The global public health community needs a mechanism for stockpiling yet-to-be-licensed vaccines across known viral families so they can be rapidly deployed in clinical trials during outbreaks. After the 2014-2016 West Africa Ebola outbreak and following the licensure in 2019 of the Merck Ebola vaccine, Ervebo, an International Coordination Group of four global health agencies developed a stockpile of that vaccine. This mechanism has been put in place to help any country facing that type of Ebola outbreak and is meant to protect people at highest risk of contracting the disease, including health care workers, front-line workers, and contacts of cases.
In 2021, health officials deployed the existing Ebola vaccine stockpile several times, releasing about 7,500 doses in response to Ebola outbreaks in the Democratic Republic of the Congo, demonstrating the usefulness of this type of mechanism. To date, it is only for licensed products. It’s now time to extend it to vaccine candidates or create something similar for products in development.
While the Coalition for Epidemic Preparedness and Response is funding a large portfolio of vaccines for many priority pathogens, forming stockpiles of these products in development should be a broader responsibility among of number of international organizations and will require both a tremendous amount of coordination and resources. It will be important to establish where the stockpiles are stored, who maintains them, how they are funded, and how decisions are made on their use.
Emerging infectious diseases are here to stay, and the number of outbreaks occurring each year is increasing given factors such as climate change, urbanization, aging populations with aging immune systems, increasing epizootic and spillover events, and increased migration and global travel. In 2022 alone, a public health emergency of international concern was declared for mpox, Marburg outbreaks occurred for the first time in Ghana and Guinea, exported cases of Lassa fever surfaced in the United Kingdom with documented secondary transmission, the first case of domestically acquired paralytic polio since 1970 occurred in the U.S., and worrisome SARS-CoV-2 variants continued to emerge. Yet outbreak response and preparedness are woefully underfunded, even after the collective global experience over the past three years as the Covid-19 pandemic vividly demonstrated how devastating, painful, and disruptive an emerging infectious disease can be.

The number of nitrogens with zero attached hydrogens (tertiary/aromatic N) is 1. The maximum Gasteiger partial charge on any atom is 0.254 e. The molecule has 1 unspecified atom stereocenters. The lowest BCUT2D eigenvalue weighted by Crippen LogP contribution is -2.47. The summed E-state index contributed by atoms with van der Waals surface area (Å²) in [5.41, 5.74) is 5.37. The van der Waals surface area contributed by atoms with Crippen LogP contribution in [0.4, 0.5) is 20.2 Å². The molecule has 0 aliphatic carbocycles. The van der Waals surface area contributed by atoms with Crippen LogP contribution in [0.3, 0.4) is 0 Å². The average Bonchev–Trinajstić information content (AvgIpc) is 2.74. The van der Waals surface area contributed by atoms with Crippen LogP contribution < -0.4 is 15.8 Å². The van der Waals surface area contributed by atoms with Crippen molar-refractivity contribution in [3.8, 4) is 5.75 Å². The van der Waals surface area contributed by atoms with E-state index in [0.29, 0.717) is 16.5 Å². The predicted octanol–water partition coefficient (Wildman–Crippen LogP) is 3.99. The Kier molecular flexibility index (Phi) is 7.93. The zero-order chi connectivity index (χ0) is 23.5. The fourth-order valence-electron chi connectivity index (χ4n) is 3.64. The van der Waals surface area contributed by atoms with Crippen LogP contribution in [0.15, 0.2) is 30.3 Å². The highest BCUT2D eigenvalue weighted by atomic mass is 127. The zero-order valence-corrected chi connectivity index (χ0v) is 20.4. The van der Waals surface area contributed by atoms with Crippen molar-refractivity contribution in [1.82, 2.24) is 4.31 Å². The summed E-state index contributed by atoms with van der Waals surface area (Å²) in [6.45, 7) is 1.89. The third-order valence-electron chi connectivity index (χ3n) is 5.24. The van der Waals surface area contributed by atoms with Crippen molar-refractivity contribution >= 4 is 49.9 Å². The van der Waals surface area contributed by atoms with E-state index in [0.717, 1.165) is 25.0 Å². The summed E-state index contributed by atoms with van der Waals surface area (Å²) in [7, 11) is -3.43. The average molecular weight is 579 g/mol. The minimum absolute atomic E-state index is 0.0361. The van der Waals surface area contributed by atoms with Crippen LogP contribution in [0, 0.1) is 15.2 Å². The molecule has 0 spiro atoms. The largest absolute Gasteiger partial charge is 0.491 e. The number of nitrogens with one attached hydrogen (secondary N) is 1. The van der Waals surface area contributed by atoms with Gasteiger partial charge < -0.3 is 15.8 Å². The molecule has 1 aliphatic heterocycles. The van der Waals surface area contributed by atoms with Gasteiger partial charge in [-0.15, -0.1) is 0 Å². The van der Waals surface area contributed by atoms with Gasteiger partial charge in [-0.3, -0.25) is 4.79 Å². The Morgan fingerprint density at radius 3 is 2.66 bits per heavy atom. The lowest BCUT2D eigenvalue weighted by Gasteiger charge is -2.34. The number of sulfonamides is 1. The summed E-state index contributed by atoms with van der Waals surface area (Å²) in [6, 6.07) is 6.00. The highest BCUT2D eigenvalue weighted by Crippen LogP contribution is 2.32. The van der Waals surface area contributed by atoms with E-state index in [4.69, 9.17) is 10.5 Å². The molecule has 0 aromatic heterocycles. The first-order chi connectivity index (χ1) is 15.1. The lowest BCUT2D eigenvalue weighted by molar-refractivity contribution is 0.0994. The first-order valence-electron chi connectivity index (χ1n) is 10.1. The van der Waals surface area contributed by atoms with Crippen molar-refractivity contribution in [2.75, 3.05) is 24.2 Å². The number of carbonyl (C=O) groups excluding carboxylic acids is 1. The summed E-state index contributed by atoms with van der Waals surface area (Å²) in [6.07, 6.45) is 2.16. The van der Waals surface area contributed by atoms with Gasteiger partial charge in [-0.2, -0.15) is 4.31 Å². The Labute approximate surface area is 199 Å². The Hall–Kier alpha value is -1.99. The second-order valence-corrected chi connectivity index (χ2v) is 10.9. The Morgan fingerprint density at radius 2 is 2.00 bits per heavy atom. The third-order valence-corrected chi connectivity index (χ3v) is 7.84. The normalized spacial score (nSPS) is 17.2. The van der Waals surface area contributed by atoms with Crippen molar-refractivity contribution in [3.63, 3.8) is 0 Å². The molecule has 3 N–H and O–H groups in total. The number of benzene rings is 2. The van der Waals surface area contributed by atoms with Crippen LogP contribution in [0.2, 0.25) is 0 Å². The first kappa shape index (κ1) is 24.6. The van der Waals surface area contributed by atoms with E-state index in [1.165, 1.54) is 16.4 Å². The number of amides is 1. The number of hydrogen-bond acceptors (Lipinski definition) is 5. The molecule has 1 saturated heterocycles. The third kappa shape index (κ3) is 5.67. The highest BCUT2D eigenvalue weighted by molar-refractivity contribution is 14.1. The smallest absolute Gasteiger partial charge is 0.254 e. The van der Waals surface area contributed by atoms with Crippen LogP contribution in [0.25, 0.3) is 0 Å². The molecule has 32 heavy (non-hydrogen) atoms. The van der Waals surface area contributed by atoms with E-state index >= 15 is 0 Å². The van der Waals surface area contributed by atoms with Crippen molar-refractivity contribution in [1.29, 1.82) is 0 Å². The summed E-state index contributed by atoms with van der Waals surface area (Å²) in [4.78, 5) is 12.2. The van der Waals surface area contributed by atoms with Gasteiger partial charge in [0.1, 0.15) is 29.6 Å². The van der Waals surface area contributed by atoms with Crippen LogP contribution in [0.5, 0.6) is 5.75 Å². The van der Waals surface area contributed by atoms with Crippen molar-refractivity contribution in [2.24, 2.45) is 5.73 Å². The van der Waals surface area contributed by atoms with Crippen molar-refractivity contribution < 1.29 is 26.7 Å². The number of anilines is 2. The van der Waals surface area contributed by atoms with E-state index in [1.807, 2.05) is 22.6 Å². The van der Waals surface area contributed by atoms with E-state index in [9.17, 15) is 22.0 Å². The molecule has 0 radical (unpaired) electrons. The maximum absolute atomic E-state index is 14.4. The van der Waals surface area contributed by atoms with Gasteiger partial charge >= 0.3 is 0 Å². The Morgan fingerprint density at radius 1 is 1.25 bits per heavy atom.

Thankfully, the latest Ebola outbreak in Uganda is over. The question now is whether the global public health community will revert to its pattern of reacting to an emergency situation, coming together to fight the outbreak with enormous effort and genuine intent, and then reprioritizing efforts to other diseases as the outbreak subsides and funding shifts. Business as usual will not allow a better state of readiness in the global health security agenda, and communities and health systems will certainly not be better prepared if global health stakeholders don’t apply lessons learned from past epidemics in a more thoughtful and deliberate way.
Funders, governments, global health agencies, and nonprofit and for-profit product developers need to work together to muster adequate funding, resources, and innovative partnership models to collectively prepare in between outbreaks.
Swati Gupta is vice president and head of emerging infectious diseases and epidemiology at IAVI, a nonprofit scientific research organization that develops vaccines and antibodies for HIV, tuberculosis, emerging infectious diseases (including Covid-19), and neglected diseases. She reports owning Merck stock from when she was employed by that company.